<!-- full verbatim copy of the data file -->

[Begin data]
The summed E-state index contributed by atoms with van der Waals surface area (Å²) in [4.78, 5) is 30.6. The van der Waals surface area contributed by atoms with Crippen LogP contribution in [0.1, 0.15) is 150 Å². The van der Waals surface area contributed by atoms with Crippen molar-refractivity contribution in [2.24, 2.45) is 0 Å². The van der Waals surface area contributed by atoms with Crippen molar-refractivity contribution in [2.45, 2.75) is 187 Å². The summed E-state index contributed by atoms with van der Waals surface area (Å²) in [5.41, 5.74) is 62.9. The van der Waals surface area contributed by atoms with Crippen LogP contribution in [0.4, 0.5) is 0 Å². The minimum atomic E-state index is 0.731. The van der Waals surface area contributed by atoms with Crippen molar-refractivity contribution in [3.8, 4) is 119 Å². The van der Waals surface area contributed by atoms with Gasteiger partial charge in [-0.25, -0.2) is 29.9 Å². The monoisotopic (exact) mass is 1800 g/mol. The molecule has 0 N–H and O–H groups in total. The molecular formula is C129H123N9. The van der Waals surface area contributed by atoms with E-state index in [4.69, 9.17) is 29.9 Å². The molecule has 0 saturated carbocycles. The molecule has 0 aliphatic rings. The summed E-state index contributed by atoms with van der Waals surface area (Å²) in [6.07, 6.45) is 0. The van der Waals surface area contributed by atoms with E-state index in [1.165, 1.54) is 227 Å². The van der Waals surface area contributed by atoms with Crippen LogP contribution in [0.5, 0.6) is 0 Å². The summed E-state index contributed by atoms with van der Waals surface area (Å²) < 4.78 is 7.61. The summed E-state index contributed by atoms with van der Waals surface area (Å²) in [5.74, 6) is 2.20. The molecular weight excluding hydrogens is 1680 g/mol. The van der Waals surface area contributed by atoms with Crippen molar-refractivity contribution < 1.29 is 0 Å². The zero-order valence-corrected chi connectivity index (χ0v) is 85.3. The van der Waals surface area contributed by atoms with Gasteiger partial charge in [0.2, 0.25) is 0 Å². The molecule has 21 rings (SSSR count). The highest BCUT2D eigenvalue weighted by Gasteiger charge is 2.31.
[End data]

The summed E-state index contributed by atoms with van der Waals surface area (Å²) in [4.78, 5) is 30.6. The van der Waals surface area contributed by atoms with Crippen LogP contribution in [0.1, 0.15) is 150 Å². The van der Waals surface area contributed by atoms with Crippen molar-refractivity contribution in [2.24, 2.45) is 0 Å². The van der Waals surface area contributed by atoms with Crippen molar-refractivity contribution in [2.45, 2.75) is 187 Å². The summed E-state index contributed by atoms with van der Waals surface area (Å²) in [5.41, 5.74) is 62.9. The van der Waals surface area contributed by atoms with Crippen LogP contribution in [0.4, 0.5) is 0 Å². The minimum atomic E-state index is 0.731. The van der Waals surface area contributed by atoms with Crippen molar-refractivity contribution in [3.8, 4) is 119 Å². The van der Waals surface area contributed by atoms with Gasteiger partial charge in [-0.25, -0.2) is 29.9 Å². The monoisotopic (exact) mass is 1800 g/mol. The molecule has 0 N–H and O–H groups in total. The molecular formula is C129H123N9. The van der Waals surface area contributed by atoms with E-state index in [4.69, 9.17) is 29.9 Å². The molecule has 0 saturated carbocycles. The molecule has 0 aliphatic rings. The summed E-state index contributed by atoms with van der Waals surface area (Å²) in [6.07, 6.45) is 0. The van der Waals surface area contributed by atoms with E-state index in [1.165, 1.54) is 227 Å². The van der Waals surface area contributed by atoms with Crippen LogP contribution in [0.5, 0.6) is 0 Å². The summed E-state index contributed by atoms with van der Waals surface area (Å²) < 4.78 is 7.61. The summed E-state index contributed by atoms with van der Waals surface area (Å²) in [5.74, 6) is 2.20. The molecular weight excluding hydrogens is 1680 g/mol. The van der Waals surface area contributed by atoms with Crippen molar-refractivity contribution < 1.29 is 0 Å². The zero-order valence-corrected chi connectivity index (χ0v) is 85.3. The van der Waals surface area contributed by atoms with Gasteiger partial charge in [0.2, 0.25) is 0 Å². The molecule has 21 rings (SSSR count). The highest BCUT2D eigenvalue weighted by Gasteiger charge is 2.31.